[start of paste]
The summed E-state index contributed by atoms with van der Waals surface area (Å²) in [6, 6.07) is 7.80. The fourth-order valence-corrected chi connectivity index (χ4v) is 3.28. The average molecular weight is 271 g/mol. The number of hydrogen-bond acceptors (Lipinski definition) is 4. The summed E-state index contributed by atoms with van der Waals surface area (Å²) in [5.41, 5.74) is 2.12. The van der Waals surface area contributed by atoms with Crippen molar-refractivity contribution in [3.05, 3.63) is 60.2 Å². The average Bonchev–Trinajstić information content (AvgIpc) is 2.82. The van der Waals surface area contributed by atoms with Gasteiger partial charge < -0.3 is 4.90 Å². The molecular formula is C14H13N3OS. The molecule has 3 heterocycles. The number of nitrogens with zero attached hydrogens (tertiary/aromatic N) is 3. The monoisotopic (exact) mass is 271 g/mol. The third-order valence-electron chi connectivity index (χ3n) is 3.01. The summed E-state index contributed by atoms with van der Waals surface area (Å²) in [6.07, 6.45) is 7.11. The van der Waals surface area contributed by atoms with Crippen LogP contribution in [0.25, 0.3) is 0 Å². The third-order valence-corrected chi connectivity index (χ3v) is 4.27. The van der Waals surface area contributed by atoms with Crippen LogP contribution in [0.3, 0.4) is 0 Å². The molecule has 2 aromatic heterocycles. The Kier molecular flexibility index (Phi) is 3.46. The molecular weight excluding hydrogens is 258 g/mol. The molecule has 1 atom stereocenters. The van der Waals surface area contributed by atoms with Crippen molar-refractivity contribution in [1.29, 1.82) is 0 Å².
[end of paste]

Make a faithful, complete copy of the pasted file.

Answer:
The summed E-state index contributed by atoms with van der Waals surface area (Å²) in [6, 6.07) is 7.80. The fourth-order valence-corrected chi connectivity index (χ4v) is 3.28. The average molecular weight is 271 g/mol. The number of hydrogen-bond acceptors (Lipinski definition) is 4. The summed E-state index contributed by atoms with van der Waals surface area (Å²) in [5.41, 5.74) is 2.12. The van der Waals surface area contributed by atoms with Crippen molar-refractivity contribution in [3.05, 3.63) is 60.2 Å². The average Bonchev–Trinajstić information content (AvgIpc) is 2.82. The van der Waals surface area contributed by atoms with Gasteiger partial charge < -0.3 is 4.90 Å². The molecular formula is C14H13N3OS. The molecule has 3 heterocycles. The number of nitrogens with zero attached hydrogens (tertiary/aromatic N) is 3. The monoisotopic (exact) mass is 271 g/mol. The third-order valence-electron chi connectivity index (χ3n) is 3.01. The summed E-state index contributed by atoms with van der Waals surface area (Å²) in [6.07, 6.45) is 7.11. The van der Waals surface area contributed by atoms with Crippen LogP contribution in [0.25, 0.3) is 0 Å². The third-order valence-corrected chi connectivity index (χ3v) is 4.27. The van der Waals surface area contributed by atoms with Crippen LogP contribution in [0.3, 0.4) is 0 Å². The molecule has 2 aromatic heterocycles. The Kier molecular flexibility index (Phi) is 3.46. The molecular weight excluding hydrogens is 258 g/mol. The molecule has 1 atom stereocenters. The van der Waals surface area contributed by atoms with Crippen molar-refractivity contribution in [1.29, 1.82) is 0 Å².